It is Utilitarianism in its general form, the view that our sole duty is to produce as much good as possible, that we have now to discuss. If we could persuade ourselves that right just means ‘calculated to produce the greatest good’, the matter would be simple. But we have seen, I hope,21 that that contention is not at all plausible. If productivity of good is different from rightness but is the universal ground of rightness, how do we know this? There are, I think, only three possibilities. Either it is known by an immediate intuition, or it is established deductively, or it is established inductively. I do not know of any attempt to establish it deductively, and I cannot think of any middle term which could with any plausibility be used to connect the two terms in question. The effective alternatives appear to be intuition and induction. I will first ask whether the proposition has been established inductively. I take leave to quote some sentences from The Right and the Good.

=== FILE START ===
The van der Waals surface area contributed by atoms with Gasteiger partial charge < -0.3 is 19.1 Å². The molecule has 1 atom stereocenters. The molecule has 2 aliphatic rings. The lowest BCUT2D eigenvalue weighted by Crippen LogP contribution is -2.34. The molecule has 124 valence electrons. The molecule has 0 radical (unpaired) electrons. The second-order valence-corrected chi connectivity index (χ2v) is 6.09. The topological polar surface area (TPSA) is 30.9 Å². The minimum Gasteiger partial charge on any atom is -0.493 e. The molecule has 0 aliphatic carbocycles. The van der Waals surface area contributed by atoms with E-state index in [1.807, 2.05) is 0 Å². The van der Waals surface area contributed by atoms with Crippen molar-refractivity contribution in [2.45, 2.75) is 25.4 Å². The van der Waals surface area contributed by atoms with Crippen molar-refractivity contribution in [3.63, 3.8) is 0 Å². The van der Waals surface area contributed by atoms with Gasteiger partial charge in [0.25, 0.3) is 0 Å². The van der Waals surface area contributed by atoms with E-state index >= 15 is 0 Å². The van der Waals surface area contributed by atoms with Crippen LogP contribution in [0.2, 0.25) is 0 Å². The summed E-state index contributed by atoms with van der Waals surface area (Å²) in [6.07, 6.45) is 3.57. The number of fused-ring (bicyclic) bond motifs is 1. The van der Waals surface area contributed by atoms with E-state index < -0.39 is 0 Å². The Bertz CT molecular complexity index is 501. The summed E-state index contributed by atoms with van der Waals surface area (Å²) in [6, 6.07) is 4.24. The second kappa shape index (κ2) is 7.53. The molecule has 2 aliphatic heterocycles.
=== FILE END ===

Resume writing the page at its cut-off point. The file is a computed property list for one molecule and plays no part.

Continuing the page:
‘Such an enquiry, to be conclusive, would have to be very thorough and extensive. We should have to take a large variety of the acts which we, to the best of our ability, judge to be right. We should have to trace as far as possible their consequences, not only for the persons directly affected but also for those indirectly affected; and to these no limit can be set. To make our inquiry thoroughly conclusive, we should have to do what we cannot do, viz. trace these consequences into an unending future. And even to make it reasonably conclusive, we should have to trace them far into the future. It is clear that the most we could possibly say is that a large variety of typical acts that are judged right appear, so far as we can trace their consequences, to produce more good than any other acts possible to the agents in the circumstances. And such a result is far short of proving the constant connexion of the two attributes. But it is surely clear that no inductive inquiry justifying even this result has ever been carried through. The advocates of utilitarian systems have been so much persuaded either of the identity or of the self-evident connexion of the attributes “right” and “optimific” (or “felicific”) that they have not attempted even such an inductive inquiry as is possible.’22